Friday, January 04, 2008

"A Confirming Election" and "The spirit of Party"--why Obama matters

Scott Rasmussen of the polling organization Rasmussen Reports recently wrote a really fascinating commentary entitled "The United States Needs a Confirming Election". He says:

The United States is in dire need of an election where somebody wins big, an election that confirms someone with a real majority, and an election that provides the nation with some sense of a prevailing public perspective. Big Victories in Presidential elections don’t make everyone happy, but they do help to unify the nation and improve the health of our political system.

He defines a Big Victory as winning at least 55% of the popular vote and 75% of the electoral votes. He says only 1 of the last 8 elections have been a big victory (Reagan in 1984), whereas 9 of the 14 elections before 1976 were big victories.

I think he has a great point. I mean how nice would it be to see the nation united instead of so bitterly divided? And I think it's exceedingly clear that Obama is the only candidate from any party who can accomplish that. He's certainly the one who promotes the ideas of national unity and dialogue rather than partisanship the most, and has been doing so for the longest.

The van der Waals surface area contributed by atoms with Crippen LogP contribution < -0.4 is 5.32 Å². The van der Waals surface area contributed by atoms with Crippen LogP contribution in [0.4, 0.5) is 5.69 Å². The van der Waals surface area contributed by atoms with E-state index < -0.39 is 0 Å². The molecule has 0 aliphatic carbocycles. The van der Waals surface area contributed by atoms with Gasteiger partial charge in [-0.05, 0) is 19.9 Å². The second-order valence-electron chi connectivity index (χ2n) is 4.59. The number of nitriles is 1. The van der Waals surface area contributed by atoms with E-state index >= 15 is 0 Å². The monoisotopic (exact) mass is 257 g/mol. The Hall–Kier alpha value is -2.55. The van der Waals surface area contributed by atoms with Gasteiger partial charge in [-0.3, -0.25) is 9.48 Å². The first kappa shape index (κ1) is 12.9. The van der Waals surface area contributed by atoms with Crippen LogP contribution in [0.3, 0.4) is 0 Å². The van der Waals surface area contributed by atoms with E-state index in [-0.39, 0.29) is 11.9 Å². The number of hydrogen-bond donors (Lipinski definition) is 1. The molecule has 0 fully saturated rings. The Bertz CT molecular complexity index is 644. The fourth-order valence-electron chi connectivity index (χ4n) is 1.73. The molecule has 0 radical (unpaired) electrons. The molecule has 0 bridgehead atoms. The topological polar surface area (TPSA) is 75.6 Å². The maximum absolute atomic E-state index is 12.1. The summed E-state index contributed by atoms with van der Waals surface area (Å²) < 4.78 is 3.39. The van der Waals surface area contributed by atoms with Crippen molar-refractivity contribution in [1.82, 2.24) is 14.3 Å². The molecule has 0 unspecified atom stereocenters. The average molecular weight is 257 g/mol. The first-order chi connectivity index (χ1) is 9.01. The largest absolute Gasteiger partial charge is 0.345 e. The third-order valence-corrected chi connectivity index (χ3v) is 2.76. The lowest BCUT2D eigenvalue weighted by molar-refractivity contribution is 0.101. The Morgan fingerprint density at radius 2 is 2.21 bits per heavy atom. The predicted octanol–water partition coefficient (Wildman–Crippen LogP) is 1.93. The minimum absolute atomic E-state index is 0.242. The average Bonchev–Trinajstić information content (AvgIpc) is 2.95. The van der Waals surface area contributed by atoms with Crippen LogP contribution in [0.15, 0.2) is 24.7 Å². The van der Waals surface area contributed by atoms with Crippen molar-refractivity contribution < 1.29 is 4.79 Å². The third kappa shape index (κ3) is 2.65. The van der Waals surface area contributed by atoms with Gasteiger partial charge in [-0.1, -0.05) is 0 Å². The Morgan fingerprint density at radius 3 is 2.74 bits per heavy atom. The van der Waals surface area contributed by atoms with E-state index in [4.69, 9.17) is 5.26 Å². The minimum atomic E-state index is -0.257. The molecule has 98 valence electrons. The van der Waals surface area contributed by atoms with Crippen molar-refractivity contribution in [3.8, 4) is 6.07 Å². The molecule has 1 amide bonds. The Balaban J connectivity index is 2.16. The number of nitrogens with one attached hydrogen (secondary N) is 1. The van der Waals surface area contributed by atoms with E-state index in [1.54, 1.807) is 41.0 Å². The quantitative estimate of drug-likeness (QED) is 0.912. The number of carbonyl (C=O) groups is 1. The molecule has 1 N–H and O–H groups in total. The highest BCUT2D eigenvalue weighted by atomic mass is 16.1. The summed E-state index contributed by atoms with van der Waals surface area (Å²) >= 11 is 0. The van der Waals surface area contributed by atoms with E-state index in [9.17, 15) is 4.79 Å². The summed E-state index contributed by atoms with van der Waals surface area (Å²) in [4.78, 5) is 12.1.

George Washington, called by some "the father of our nation", seemed to agree with Rasmussen and Obama. In his farewell address, Washington said:

Let me now take a more comprehensive view, and warn you in the most solemn manner against the baneful effects of the spirit of party generally.

This spirit, unfortunately, is inseparable from our nature, having its root in the strongest passions of the human mind. It exists under different shapes in all governments, more or less stifled, controlled, or repressed; but, in those of the popular form, it is seen in its greatest rankness, and is truly their worst enemy.

The alternate domination of one faction over another, sharpened by the spirit of revenge, natural to party dissension, which in different ages and countries has perpetrated the most horrid enormities, is itself a frightful despotism. But this leads at length to a more formal and permanent despotism. The disorders and miseries which result gradually incline the minds of men to seek security and repose in the absolute power of an individual; and sooner or later the chief of some prevailing faction, more able or more fortunate than his competitors, turns this disposition to the purposes of his own elevation, on the ruins of public liberty.

Without looking forward to an extremity of this kind (which nevertheless ought not to be entirely out of sight), the common and continual mischiefs of the spirit of party are sufficient to make it the interest and duty of a wise people to discourage and restrain it.

It serves always to distract the public councils and enfeeble the public administration. It agitates the community with ill-founded jealousies and false alarms, kindles the animosity of one part against another, foments occasionally riot and insurrection.

1 comment:

Joe said...

B - I know our political systems aren't in any way the same, but believe me, you don't want a system where one party 'wins big'. It is very bad for democracy.

The British Labour Party had a massive majority in 1997, which meant they could pass any legislation they liked. And look where we ended up.